President Obama has ordered a "full review" of reports of hacking-related activity aimed at disrupting or altering the presidential election, a White House official said Friday.

"We may have crossed into a new threshold and it is incumbent upon us to take stock of that, to review, to conduct some after-action, to understand what this means, what has happened and to impart those lessons learned," Obama counterterrorism and homeland security adviser Lisa Monaco told reporters Friday morning.

In October, the federal government officially accused the Russian government of trying to interfere in the presidential election by hacking "political organizations." The Democratic National Committee's servers were hacked in July, and emails from various party staffers were published on Wikileaks. In the days preceding the election, the site uploaded a new batch of emails from Hillary Clinton's campaign chairman John Podesta, some of which are the source of a certain pizza-related conspiracy theory.

U.S. intelligence officials also said that prior to the election, Russian-based hackers hacked into two U.S. voter registration databases, and there has been increased post-election speculation that Russian hackers could have altered the election results in Trump's favor. (Election analyst Nate Silver declared some of these theories "probably BS.")

In late November, a group of computer scientists and election lawyers urged Clinton to challenge the election results and demand an audit of the votes in Wisconsin, Michigan, and Pennsylvania. After raising the necessary funds, Green Party candidate Jill Stein filed for a recount in Wisconsin, and the Clinton campaign joined the effort. Trump supporters requested that a judge stop the recount, but their request was denied by a federal judge on Friday. According to the Philly Voice, the recount is more than 70 percent complete in Wisconsin and Clinton has gained just 82 votes.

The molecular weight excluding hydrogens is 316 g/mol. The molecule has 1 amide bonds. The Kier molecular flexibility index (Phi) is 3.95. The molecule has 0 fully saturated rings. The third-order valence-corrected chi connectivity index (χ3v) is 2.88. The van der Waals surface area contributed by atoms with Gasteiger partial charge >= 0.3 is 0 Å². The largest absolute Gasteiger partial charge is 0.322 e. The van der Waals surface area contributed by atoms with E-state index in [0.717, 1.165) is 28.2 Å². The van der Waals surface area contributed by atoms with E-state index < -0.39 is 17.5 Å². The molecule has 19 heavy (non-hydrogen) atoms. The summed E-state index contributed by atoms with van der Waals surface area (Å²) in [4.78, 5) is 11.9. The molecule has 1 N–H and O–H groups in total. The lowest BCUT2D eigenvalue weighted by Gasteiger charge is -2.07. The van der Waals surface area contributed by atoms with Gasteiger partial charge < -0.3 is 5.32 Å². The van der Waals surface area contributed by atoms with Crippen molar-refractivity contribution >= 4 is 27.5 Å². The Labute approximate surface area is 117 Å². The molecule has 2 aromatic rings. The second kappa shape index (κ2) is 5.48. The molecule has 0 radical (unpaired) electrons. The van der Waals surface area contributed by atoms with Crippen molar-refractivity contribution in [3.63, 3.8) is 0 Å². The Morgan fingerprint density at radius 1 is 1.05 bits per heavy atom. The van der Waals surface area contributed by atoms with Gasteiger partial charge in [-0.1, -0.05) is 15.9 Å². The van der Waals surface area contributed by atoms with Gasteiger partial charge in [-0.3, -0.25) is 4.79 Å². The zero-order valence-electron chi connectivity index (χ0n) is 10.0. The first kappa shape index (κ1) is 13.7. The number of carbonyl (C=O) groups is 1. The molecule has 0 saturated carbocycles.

Stein also filed for a recount in Michigan, which ended Wednesday night after an order by U.S. District Judge Mark Goldsmith, which halted the recount on the grounds that Stein does not qualify as an "aggrieved" candidate. As of Wednesday, 20 counties in the state were counting ballots. In Pennsylvania, where Stein also filed for a recount, U.S. District Judge Paul Diamond scheduled a hearing Friday regarding the request. Both Trump and the Republican party reportedly warned that the recount threatens the state's ability to certify the election before the federal deadline, December 13th.

The Washington Post reported Thursday that some Senate Republicans, including John McCain and Lindsey Graham, are ready to launch a "wide-ranging" probe of Russia's alleged interference in the election.

"I'm going after Russia in every way you can go after Russia," Graham said in an interview with CNN on Wednesday. "I think they're one of the most destabilizing influences on the world stage. I think they did interfere with our elections and I want Putin to pay the price."

President Obama wants the report to be finished by January 20th, before he leaves office.

Monaco said the report would be shared with "a range of stakeholders" including members of Congress, but may not be available to the public.

"That's going to be first and foremost a determination that’s made by the intelligence community," she told reporters. "We want to do so very attentive to not disclosing sources and methods that may impede our ability to identify and attribute malicious actors in the future."

Monaco also said that internet-related dangers like hacking are among the most significant national security concerns today. The Trump administration, she said, will "inherit a rapidly-growing threat in this space across all dimensions."